Many dates in time have been surmised for the building of the Dyke and that of its use. Some say that Grims Dyke was built as a defence barrier as early as the Iron age, others by the Catuvellauni, again for defence, but there are schools of thought that place the construction of GrimsDyke as late as the Eighth Century built by agriculturalists, clearing a way between known hunting grounds. It could be that both theories are correct, although thought not to be used for defence, due to it being badly sited for military use, the Dyke was first constructed by a pre-Roman people as a barrier, later enhanced by the Saxons for their own use.

Saxon times.

The Saxons had a dislike of hilltops, so the city of Sulloniacae on top of the ridge was left to fall into ruins, and the bottom of Stanmore Hill where the present village lies being a more favoured settlement.

It is thought that the name Stanmore or Stanmere as it was referred to takes its name from two words Stan being stones and mere being pond or water, believed to be a reference to the stones that lay across the ridge that were once Sulloniacae, and the water, being that of the spring pond by little common.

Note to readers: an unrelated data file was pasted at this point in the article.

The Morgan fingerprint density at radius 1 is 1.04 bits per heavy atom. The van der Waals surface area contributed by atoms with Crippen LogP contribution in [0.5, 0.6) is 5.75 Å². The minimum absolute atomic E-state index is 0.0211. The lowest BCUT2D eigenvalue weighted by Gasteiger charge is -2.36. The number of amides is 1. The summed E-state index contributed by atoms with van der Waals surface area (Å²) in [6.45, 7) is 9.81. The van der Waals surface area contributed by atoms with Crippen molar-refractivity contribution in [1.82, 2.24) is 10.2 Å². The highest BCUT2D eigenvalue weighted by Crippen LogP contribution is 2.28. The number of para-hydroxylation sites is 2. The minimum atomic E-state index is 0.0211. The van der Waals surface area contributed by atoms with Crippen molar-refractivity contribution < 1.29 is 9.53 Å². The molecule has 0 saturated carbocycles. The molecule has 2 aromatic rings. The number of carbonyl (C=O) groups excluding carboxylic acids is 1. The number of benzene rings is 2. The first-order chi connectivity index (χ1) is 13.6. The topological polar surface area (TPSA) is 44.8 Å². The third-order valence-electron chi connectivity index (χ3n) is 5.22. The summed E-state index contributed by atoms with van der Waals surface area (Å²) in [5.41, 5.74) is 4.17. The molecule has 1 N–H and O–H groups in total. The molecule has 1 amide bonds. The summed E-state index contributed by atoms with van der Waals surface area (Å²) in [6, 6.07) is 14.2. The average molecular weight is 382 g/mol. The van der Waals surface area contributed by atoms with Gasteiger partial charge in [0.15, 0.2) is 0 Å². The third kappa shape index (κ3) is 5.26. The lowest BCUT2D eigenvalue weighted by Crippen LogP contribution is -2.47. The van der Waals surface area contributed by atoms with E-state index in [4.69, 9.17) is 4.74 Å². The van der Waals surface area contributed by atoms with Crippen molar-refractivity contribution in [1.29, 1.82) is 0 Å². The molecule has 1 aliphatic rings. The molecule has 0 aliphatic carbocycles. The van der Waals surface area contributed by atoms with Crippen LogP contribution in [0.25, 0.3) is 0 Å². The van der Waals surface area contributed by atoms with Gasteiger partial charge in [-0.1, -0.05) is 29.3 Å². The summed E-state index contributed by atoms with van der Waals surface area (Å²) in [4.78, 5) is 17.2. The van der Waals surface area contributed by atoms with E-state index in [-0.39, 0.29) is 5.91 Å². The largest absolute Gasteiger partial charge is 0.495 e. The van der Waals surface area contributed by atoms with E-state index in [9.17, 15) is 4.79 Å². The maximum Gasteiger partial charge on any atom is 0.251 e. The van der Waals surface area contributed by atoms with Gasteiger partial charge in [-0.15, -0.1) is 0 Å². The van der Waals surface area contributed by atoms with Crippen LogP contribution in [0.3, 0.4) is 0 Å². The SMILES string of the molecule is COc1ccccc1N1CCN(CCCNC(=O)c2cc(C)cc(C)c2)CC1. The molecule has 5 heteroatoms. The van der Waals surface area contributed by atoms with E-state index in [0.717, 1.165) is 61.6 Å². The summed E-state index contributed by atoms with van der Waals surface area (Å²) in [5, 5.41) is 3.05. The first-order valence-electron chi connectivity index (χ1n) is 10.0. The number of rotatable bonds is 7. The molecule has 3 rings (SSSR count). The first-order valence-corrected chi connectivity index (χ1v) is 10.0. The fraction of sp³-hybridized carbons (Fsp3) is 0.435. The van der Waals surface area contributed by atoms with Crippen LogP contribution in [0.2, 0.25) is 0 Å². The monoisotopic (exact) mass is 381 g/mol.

During the reign of the Saxons good order had been established. Middleseaxan came into being in 704 acquired a separate existence, and by the end of the Tenth Century the boundaries between Middlesex and that of Hertfordshire were fixed just beyond the ridge.

By the early Eighth Century, England had been converted to Christianity. Offa, King of Mercia, had pushed his kingdom to the Thames. With a guilty conscience he tried to make amends for terrible deeds he had committed and began to hand over great areas of land to the Church. In 767 he gave four thousand acres of Harrow lands to Stidberht, holy man and Abbot, in exchange for an area of land at High Wycombe. In 793 Offa founded the great monastery church at St. Albans. He also handed over lands in Chelsea, Pinner Hill and Stanmore. A monk at St. Albans recorded Offas Foundation Charter which refers to Stanmore: